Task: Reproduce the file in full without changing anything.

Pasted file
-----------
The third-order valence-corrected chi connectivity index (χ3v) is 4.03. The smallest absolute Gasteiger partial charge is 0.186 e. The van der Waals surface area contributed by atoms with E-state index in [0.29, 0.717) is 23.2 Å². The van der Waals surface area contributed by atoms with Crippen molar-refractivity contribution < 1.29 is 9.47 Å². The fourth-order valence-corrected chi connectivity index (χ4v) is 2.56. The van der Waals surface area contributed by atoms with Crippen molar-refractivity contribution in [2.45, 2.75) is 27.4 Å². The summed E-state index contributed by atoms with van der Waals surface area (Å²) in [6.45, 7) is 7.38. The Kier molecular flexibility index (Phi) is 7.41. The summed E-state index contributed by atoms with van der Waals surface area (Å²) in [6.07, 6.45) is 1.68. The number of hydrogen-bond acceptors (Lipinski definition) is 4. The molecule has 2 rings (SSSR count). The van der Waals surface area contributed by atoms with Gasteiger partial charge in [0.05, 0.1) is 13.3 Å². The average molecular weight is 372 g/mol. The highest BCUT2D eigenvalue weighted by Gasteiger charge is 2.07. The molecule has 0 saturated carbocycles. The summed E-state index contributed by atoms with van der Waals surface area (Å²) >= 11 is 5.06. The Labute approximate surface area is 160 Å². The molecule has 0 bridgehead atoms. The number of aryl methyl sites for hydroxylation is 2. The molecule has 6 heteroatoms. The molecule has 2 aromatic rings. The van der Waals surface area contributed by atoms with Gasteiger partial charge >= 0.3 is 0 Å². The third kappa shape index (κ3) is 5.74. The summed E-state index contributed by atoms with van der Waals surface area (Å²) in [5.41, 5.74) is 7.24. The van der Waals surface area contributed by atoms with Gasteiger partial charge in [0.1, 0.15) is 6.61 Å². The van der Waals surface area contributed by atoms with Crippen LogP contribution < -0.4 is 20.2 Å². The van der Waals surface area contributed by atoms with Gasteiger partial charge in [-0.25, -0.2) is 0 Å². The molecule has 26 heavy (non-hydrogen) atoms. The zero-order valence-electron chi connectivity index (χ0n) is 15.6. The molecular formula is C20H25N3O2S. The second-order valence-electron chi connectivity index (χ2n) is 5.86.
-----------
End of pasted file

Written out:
The third-order valence-corrected chi connectivity index (χ3v) is 4.03. The smallest absolute Gasteiger partial charge is 0.186 e. The van der Waals surface area contributed by atoms with E-state index in [0.29, 0.717) is 23.2 Å². The van der Waals surface area contributed by atoms with Crippen molar-refractivity contribution < 1.29 is 9.47 Å². The fourth-order valence-corrected chi connectivity index (χ4v) is 2.56. The van der Waals surface area contributed by atoms with Crippen molar-refractivity contribution in [2.45, 2.75) is 27.4 Å². The summed E-state index contributed by atoms with van der Waals surface area (Å²) in [6.45, 7) is 7.38. The Kier molecular flexibility index (Phi) is 7.41. The summed E-state index contributed by atoms with van der Waals surface area (Å²) in [6.07, 6.45) is 1.68. The number of hydrogen-bond acceptors (Lipinski definition) is 4. The molecule has 2 rings (SSSR count). The van der Waals surface area contributed by atoms with Gasteiger partial charge in [0.05, 0.1) is 13.3 Å². The average molecular weight is 372 g/mol. The highest BCUT2D eigenvalue weighted by Gasteiger charge is 2.07. The molecule has 0 saturated carbocycles. The summed E-state index contributed by atoms with van der Waals surface area (Å²) >= 11 is 5.06. The Labute approximate surface area is 160 Å². The molecule has 0 bridgehead atoms. The number of aryl methyl sites for hydroxylation is 2. The molecule has 6 heteroatoms. The molecule has 2 aromatic rings. The van der Waals surface area contributed by atoms with Gasteiger partial charge >= 0.3 is 0 Å². The third kappa shape index (κ3) is 5.74. The summed E-state index contributed by atoms with van der Waals surface area (Å²) in [5.41, 5.74) is 7.24. The van der Waals surface area contributed by atoms with Gasteiger partial charge in [0.1, 0.15) is 6.61 Å². The van der Waals surface area contributed by atoms with Crippen LogP contribution < -0.4 is 20.2 Å². The van der Waals surface area contributed by atoms with Gasteiger partial charge in [-0.25, -0.2) is 0 Å². The molecule has 26 heavy (non-hydrogen) atoms. The zero-order valence-electron chi connectivity index (χ0n) is 15.6. The molecular formula is C20H25N3O2S. The second-order valence-electron chi connectivity index (χ2n) is 5.86.